2) Become an Expert to Your Audience

There used to be ways to fake it online without real content, but the methods employed by Google and Facebook to determine valuable content are largely driven by user behavior. Bounce rate, time on page and post engagement all matter when it comes to rankings and visibility, so time spent creating good content will pay dividends over time. By combining strong content and wider distribution, it’s possible to become an expert source for target audiences.

This emphasis on quality carries over to email marketing as well. Gmail and other services increasingly monitor user engagement to determine if an email will be delivered. They examine behaviors at a macro (sending account) and micro (individual email) level to build reputation scores, so if your emails are ignored for being of little value (let alone marked as spam or unsubscribed), it’s going to keep your content from being seen.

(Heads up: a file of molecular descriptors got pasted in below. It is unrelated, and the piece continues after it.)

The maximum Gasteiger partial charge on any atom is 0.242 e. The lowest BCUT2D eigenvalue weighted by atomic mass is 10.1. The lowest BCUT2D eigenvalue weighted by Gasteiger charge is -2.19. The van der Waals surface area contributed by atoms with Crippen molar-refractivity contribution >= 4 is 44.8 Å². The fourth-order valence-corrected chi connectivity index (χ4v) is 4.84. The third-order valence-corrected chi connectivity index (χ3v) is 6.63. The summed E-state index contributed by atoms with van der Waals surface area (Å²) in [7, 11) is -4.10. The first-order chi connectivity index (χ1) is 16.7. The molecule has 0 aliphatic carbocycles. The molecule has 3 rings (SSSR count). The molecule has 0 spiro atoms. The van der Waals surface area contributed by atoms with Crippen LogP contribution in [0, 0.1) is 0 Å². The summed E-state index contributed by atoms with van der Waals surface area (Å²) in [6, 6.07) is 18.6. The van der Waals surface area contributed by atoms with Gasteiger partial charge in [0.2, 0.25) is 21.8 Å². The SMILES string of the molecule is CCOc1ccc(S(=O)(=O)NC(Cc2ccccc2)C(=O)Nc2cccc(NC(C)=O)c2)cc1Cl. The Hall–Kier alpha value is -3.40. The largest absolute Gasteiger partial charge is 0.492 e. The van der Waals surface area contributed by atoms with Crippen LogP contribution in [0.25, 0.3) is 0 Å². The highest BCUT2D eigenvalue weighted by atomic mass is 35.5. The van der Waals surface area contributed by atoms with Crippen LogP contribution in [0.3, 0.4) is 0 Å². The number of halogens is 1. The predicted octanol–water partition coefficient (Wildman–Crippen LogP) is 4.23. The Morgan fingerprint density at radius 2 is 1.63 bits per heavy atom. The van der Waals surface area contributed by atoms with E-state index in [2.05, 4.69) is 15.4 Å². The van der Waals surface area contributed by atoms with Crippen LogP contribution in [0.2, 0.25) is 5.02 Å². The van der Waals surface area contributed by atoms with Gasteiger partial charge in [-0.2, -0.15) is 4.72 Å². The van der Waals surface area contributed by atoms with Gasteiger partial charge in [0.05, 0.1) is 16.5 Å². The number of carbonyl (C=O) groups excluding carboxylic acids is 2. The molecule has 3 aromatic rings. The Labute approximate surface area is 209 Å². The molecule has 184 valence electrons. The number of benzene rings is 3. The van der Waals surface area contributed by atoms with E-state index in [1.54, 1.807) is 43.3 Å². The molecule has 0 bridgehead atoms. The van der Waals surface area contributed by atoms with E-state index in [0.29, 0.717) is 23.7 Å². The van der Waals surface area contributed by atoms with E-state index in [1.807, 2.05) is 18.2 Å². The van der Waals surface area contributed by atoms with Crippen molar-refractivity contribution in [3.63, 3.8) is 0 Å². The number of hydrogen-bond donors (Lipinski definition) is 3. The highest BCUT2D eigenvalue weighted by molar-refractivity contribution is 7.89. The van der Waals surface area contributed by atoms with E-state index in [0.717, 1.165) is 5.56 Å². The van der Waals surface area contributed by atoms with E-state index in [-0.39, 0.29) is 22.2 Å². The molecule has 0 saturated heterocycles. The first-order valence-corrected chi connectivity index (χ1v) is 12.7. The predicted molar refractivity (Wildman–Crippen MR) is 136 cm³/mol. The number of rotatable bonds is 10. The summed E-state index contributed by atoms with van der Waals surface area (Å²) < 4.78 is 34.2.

3) Understand the System

It takes a lot of work to keep up with the changes being made by the big online platforms. Keeping up with what’s working on Google and updating your content and communications strategy on an ongoing basis to match can pay big dividends. Factors go beyond content too. For example, if web pages are slow loading, not mobile friendly, or not protected with SSL encryption, there can be penalties from Google because your site is not providing a good, secure user experience.

There’s also a degree of “follow the money” that smart users can capitalize on. If Facebook wants to push Facebook Live video to users to increase its popularity, it would be wise for you to use it and break through the walls that the algorithms put up. Being aware of best practices and using them to influence your communications strategy can create a lasting competitive advantage, as the optimization loop only gets stronger in your favor.

By: Bob Minkus, Director

SEO Best Practices
seo-best-practices

In order for your corporate or personal website to be found by search engines, and ultimately visitors, Search Engine Optimization (SEO) is an important part of your web strategy.

In this blog post, we’ll review some key components of SEO: content, code/HTML, keywords and link building.

Content